Everything is Always Moving

There's a funny thing happening in my guild.

I logged on late the other night to hopefully luck into a quick instance run (didn't happen), and there were four people from my guild on. I didn't recognize any of them. I vaguely remembered reading someone's app from a little while ago, but that's all. I mean, I've seen them around, but this is the first time I had ever logged in and not known anyone who was online.

"Well, new guildies are good for the guild," I thought.

However, these people were chatting with each other over /g, and they all seemed to know each other pretty well. Even though I didn't know them, it was obvious that each of them was a good fit for the guild. We have a strange and fun guild culture, and it was obvious that they were steeped in it.

It felt like walking into my living room and finding four very friendly strangers there.

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Some GM Advice

I read a great article over at the excellent Chick GM about officer leadership styles and what makes a good officer. It made me think about what I valued in GMs and officers, and what I learned as GM.

It took me a long time to come up with my online leadership style, and longer still to identify pieces of what I was actually trying to accomplish. I've been a leader in multiple non-game places, but the MMORPG space is different. My guild suffered a bit while I learned, but eventually I got the hang of it. When it was time for me to hand the reins over, I came up with a list of directives and shared it with the subsequent GMs of my guild.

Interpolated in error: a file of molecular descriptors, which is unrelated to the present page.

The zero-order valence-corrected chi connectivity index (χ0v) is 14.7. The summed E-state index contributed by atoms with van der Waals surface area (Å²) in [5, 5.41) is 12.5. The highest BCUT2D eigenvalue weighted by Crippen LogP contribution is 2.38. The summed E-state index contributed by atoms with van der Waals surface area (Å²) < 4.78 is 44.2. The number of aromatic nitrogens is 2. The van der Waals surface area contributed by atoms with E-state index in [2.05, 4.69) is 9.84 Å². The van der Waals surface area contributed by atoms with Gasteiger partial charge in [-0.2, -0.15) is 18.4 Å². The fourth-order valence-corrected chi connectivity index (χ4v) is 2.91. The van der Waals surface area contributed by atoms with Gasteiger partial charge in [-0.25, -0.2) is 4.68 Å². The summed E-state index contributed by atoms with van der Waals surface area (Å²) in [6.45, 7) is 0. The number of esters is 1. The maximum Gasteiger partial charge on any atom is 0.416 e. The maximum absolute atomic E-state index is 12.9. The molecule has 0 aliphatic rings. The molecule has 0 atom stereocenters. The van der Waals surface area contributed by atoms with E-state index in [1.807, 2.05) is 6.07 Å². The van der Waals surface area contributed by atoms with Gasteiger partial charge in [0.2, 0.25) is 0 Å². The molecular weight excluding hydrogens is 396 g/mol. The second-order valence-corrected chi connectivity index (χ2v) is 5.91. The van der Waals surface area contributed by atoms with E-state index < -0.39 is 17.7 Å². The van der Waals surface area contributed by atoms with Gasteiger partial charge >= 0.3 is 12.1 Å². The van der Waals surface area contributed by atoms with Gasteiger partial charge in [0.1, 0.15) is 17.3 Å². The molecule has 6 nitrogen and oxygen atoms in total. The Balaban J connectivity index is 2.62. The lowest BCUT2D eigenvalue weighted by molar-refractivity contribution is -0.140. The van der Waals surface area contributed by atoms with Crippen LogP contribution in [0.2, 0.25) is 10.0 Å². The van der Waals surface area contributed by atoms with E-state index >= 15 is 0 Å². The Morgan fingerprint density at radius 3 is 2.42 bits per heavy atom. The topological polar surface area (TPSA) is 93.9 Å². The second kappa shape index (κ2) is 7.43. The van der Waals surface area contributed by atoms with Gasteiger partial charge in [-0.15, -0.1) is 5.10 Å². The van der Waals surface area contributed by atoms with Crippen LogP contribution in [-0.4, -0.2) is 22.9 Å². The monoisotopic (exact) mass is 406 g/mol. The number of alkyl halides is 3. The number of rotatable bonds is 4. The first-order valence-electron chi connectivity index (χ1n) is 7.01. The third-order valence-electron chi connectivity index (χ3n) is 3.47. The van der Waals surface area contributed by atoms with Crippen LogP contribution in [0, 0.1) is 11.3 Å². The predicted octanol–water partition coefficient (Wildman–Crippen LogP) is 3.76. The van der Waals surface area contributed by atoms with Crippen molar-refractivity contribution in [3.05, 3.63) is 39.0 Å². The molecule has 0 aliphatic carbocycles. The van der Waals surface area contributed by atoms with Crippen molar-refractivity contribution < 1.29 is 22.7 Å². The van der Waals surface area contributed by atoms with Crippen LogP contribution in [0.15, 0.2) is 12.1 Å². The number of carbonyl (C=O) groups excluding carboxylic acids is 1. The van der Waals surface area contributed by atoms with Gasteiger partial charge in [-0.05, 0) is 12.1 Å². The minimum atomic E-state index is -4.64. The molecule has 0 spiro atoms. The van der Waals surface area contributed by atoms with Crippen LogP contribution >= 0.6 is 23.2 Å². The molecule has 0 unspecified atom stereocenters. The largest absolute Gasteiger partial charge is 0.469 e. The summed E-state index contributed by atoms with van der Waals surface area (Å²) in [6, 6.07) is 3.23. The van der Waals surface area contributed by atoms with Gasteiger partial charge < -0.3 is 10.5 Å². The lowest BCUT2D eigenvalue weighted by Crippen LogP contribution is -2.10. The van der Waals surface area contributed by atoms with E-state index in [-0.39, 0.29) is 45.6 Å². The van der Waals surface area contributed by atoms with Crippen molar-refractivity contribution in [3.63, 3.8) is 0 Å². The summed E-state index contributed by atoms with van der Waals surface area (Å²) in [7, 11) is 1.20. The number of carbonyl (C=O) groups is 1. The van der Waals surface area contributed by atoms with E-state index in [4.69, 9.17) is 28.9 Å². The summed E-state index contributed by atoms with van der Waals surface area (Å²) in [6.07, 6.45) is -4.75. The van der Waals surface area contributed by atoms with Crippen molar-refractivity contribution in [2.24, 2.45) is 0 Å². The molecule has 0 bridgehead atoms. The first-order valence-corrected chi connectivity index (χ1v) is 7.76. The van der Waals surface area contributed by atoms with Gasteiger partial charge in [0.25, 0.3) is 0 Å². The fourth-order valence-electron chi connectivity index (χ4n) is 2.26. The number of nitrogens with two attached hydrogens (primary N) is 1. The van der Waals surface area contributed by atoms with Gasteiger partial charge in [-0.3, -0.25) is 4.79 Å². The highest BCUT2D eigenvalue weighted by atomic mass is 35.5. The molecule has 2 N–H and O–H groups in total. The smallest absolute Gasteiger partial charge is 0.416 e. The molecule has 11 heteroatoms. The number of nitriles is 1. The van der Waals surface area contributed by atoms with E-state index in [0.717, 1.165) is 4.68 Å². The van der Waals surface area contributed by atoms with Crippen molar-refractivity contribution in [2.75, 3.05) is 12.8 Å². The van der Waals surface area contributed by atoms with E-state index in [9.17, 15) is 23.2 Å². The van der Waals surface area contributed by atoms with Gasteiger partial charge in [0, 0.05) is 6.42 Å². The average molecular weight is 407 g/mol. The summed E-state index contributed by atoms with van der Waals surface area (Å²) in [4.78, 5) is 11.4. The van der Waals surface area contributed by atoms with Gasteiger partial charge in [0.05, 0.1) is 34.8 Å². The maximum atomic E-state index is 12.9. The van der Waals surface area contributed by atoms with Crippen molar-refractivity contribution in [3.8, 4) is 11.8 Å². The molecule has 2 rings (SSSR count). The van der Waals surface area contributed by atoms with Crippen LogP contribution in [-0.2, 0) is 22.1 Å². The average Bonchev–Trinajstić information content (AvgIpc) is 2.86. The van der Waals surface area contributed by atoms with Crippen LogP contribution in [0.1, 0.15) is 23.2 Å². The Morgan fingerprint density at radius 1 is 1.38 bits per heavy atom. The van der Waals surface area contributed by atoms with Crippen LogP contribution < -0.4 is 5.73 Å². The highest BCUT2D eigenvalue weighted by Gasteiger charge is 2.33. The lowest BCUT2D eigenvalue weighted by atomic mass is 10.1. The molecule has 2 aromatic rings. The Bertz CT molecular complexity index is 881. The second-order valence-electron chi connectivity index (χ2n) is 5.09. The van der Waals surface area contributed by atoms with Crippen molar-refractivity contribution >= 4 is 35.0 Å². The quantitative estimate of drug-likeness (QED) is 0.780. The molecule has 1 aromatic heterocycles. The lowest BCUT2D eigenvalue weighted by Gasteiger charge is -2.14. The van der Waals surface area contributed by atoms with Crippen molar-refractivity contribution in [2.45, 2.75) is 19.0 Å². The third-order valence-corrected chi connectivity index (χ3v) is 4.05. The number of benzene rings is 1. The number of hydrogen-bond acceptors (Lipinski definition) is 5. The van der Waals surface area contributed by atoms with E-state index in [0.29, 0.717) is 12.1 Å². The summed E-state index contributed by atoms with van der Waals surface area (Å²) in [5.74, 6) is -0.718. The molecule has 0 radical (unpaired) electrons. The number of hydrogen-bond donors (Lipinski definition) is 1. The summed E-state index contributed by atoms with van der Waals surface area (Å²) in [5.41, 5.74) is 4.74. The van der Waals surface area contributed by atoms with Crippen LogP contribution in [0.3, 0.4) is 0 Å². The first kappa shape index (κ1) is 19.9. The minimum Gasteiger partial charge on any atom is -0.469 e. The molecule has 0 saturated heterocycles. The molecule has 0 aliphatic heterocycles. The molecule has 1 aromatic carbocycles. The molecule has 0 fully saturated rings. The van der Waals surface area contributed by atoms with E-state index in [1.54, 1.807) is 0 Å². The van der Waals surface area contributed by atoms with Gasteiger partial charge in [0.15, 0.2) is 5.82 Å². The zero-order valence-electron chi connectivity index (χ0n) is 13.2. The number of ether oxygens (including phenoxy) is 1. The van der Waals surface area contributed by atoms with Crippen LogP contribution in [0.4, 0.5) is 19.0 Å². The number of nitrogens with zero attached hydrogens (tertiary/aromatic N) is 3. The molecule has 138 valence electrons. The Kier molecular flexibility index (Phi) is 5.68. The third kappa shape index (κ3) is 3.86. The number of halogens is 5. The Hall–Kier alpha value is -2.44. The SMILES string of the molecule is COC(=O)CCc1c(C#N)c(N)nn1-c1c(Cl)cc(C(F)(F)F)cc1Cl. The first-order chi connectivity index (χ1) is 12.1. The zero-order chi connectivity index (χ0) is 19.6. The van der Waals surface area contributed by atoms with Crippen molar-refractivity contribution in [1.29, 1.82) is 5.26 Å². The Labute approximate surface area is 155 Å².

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Guilds are not Businesses

Guilds in these online games are completely voluntary, at-will organizations of people. This creates a strange dynamic when it comes to leading.

When I was GM, a good friend of mine in the guild–we'll call him Angus–was excellent at leading groups and raids. He wasn't shy about grabbing a couple of our more passive guildmates and making good things happen like attunement requirements, gear upgrades, and all the rest. In real life, Angus is a confident leader who runs his own business, with employees. His company is successful! I thought, "Wow, he'd be a great officer, maybe even GM!" So he got the nod as officer, and while he was gruff at times, he proved a great asset to the guild.

Over time, I learned that Angus had really been eager to take a shot at leading the guild. We frequently had open conversations among the officers regarding whose turn to lead was coming. So eventually, Angus got the nod.

The problem–and it took months for us to learn this–is that his ability to lead a successful for-profit business involves a completely different skill set than leading a successful voluntary, at-will organization. Angus turned out to be a good boss, but not a great leader.

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